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Great Rides: Orewa – Te Ara Tahuna Estuary Cycleway

April 3, 2012
Te Ara Tahuna Estuary Cycleway

Start from the carpark just over the bridge at the southern end.

If I was asked one more time “have you ridden the new bike path in Orewa?” I was going to hurt somebody, so I hit Google instead and tried to glean some information on this new facility. Despite the cycleway opening in December 2011 (and no doubt costing millions of dollars) there was virtually nothing online to be found. There’s an out-of-date page on the old Rodney Council website and a couple of small write-ups but that was about it. No choice then, I packed-up the kids and headed north to have a look for myself.

Starting-out from the southern end.

Nice views riding clockwise on the southern side.

It wasn’t hard to find, turn off the motorway at Silverdale and head towards Orewa. After crossing the bridge at the southern end of town turn into the (free) carpark where KFC used to be and you’re good to go. There’s even a public toilet on hand for those little bladders stretched to capacity on the half hour drive.

This is the part where you may agree with my wife that my brain is wired “differently” to most folks, because I thought it entirely logical to start riding in a clockwise direction. So logical in-fact I did it again on a return visit.

First bridge we came to.

Thing One, Thing Two & Thing Three crossing the first of many bridges.

It’s not logical apparently. Everyone, yes absolutely EVERYONE (every, single, sodding, one) I have spoken to since did it anti-clockwise! So there you go, I accept defeat. Unless you are mentally-challenged or possess a stubborn streak of individualism so strong it can’t be ignored you should ride it anti-clockwise. I wouldn’t be surprised if there was a local bylaw.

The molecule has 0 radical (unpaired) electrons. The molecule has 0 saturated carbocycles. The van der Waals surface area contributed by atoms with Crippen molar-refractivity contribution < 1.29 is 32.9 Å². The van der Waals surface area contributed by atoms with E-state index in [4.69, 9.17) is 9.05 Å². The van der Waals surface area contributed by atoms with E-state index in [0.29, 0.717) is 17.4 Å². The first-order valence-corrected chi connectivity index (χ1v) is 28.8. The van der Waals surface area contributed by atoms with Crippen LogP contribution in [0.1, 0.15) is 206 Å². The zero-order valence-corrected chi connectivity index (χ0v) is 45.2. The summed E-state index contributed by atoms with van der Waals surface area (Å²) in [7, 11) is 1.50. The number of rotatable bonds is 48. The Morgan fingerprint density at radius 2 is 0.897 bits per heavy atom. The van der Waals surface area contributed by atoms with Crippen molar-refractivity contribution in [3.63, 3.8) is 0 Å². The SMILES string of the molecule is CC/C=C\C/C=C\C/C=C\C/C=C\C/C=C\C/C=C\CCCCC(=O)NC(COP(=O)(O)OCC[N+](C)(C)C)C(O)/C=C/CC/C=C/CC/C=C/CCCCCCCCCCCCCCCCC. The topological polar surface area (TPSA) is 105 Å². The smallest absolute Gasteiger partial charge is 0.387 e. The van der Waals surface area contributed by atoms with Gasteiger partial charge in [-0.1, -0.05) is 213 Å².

The first section (traveling anti-clockwise, obviously) follows the Millennium Walkway past the skate-ramp, through Western Reserve and onto the first bridge. If I didn’t have a wiring defect that would be the photo above, but you’ll have to scroll-down to the end to see the correct one. From this point on I’m not even going to try coordinating the text with my photos because it’s just getting confusing – I’m so easily confused.

The Arran Point section, cutting through Millwater Estate.

The Arran Point section, cutting through Millwater Estate.

The map on the plinth says it’s a 7.58 kilometre round trip (9.34 kilometres if you zig-zag like my children). Don’t let that put you off if you’re not the fittest kid-on-the-block or are new to cycling, the terrain is fairly flat with just a couple of small inclines. My five year old coped on a heavy BMX with no gears so you’ll be just fine. Ride at a (very) leisurely pace and it will probably take an hour, but it pays to take your time anyway and enjoy the scenery.

I don’t need your attitude, I’ve got my own.

Taking a break on the road bridge at the halfway point.